Think you're having a bad day?
New York City–based photographer Kurt Sneddon was hired by a couple to take their wedding photos, edit them, and produce them to the newlyweds to enjoy for happily ever after. (You know, photographer stuff.) But for Sneddon, the job became any photographer's nightmare when he accidentally lost the only copies of the couple's wedding-day photos on the NYC subway. And as anyone familiar with the NYC subway system knows, he might as well have thrown them into the Hudson River because those photos are likely long gone.
Sneddon said that he believes he left them in his gray bag on a downtown B train in Manhattan on Monday.
"The trains were messed up a little bit, and I had to catch the B from 145th. I usually catch the D express," he said. "I went local all the way, and I had to get out at 14th," he told New York channel 4 in an interview. "But I don't know the subway system as well as I should, and at 34th Street, an announcement comes on that the next stop is West 4th. I go 'crap'—and out the door I went."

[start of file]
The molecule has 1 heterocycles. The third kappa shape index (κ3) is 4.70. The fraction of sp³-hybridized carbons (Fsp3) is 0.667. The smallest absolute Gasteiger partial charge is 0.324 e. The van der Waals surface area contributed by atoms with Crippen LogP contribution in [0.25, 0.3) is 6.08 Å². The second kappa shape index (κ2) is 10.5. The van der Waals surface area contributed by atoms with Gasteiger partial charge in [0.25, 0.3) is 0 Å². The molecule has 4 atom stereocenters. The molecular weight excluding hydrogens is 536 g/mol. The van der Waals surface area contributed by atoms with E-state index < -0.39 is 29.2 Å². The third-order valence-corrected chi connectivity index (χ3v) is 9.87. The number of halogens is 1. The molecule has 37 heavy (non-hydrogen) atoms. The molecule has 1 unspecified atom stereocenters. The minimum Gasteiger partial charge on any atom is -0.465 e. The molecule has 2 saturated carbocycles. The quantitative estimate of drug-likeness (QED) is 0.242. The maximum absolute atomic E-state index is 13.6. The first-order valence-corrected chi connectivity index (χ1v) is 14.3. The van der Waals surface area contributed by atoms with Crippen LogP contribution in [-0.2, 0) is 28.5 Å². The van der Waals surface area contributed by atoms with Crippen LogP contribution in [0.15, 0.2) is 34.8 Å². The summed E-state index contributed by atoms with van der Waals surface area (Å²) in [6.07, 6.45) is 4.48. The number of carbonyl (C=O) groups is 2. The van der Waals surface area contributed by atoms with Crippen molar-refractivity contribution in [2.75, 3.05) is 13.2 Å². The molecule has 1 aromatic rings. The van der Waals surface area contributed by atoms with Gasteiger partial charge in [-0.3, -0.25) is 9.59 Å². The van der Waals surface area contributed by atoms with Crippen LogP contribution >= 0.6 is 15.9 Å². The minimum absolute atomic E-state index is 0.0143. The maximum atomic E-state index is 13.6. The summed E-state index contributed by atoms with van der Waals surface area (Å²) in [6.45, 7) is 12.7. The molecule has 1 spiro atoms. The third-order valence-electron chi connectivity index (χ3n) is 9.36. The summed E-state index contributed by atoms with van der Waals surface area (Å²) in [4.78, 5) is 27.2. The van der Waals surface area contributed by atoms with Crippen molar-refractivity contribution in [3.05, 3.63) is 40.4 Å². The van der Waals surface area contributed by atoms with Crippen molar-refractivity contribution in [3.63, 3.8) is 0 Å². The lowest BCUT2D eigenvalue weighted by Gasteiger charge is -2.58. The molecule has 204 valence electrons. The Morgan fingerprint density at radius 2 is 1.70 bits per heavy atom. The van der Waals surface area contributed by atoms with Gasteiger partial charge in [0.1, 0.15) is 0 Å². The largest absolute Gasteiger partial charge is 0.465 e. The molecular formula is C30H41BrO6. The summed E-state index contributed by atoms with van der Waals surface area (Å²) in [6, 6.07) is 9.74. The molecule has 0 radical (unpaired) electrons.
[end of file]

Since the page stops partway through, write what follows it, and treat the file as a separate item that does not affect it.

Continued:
He soon after realized he was missing a bag.
Sneddon said he had a complete meltdown after the realization and tried to chase down the train line in a cab—but to no avail.
Sneddon took to Facebook to profess his sorrow for the incident and ask others to help him look for the missing photos.
"The last 48 hrs have been the worst of my life. I was entrusted to photograph a wedding and I’ve f--ked up beyond measure," Sneddon wrote in his post. "The short version of the story is that I allowed myself to be distracted and overwhelmed to the point of leaving a backpack containing the only copy of the wedding photos on a NYC subway train."
"This post however is not intended to gain sympathy or indeed anything other than helping us recover this grey THULE backpack, left on a downtown B train around 11am on Sept 18," he added, asking any fellow New Yorkers to keep their eyes out for the backpack during their subway commutes.
He has also shared a flier around the city's subway stops and has asked others to Instagram a photo of the flier or share it on their social-media pages.
"They were as excellent as they could be," he said. "I was devastated for them. It's awful."
Godspeed, Kurt. We're keeping our fingers crossed.